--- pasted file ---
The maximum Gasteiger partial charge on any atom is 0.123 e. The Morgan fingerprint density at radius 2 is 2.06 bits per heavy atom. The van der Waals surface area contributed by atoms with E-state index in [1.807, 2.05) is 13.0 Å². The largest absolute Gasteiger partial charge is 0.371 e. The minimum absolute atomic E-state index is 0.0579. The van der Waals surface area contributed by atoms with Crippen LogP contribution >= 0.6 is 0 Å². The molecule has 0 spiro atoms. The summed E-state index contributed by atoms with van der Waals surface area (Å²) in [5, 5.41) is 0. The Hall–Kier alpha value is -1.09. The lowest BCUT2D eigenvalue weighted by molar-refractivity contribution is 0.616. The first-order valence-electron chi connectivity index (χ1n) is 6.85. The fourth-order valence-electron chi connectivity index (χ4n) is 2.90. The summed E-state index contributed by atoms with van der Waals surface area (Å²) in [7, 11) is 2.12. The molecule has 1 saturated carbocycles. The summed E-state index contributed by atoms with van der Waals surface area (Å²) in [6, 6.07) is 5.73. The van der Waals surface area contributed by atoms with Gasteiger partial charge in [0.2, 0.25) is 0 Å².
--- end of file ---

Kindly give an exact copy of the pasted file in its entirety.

The maximum Gasteiger partial charge on any atom is 0.123 e. The Morgan fingerprint density at radius 2 is 2.06 bits per heavy atom. The van der Waals surface area contributed by atoms with E-state index in [1.807, 2.05) is 13.0 Å². The largest absolute Gasteiger partial charge is 0.371 e. The minimum absolute atomic E-state index is 0.0579. The van der Waals surface area contributed by atoms with Crippen LogP contribution >= 0.6 is 0 Å². The molecule has 0 spiro atoms. The summed E-state index contributed by atoms with van der Waals surface area (Å²) in [5, 5.41) is 0. The Hall–Kier alpha value is -1.09. The lowest BCUT2D eigenvalue weighted by molar-refractivity contribution is 0.616. The first-order valence-electron chi connectivity index (χ1n) is 6.85. The fourth-order valence-electron chi connectivity index (χ4n) is 2.90. The summed E-state index contributed by atoms with van der Waals surface area (Å²) in [7, 11) is 2.12. The molecule has 1 saturated carbocycles. The summed E-state index contributed by atoms with van der Waals surface area (Å²) in [6, 6.07) is 5.73. The van der Waals surface area contributed by atoms with Gasteiger partial charge in [0.2, 0.25) is 0 Å².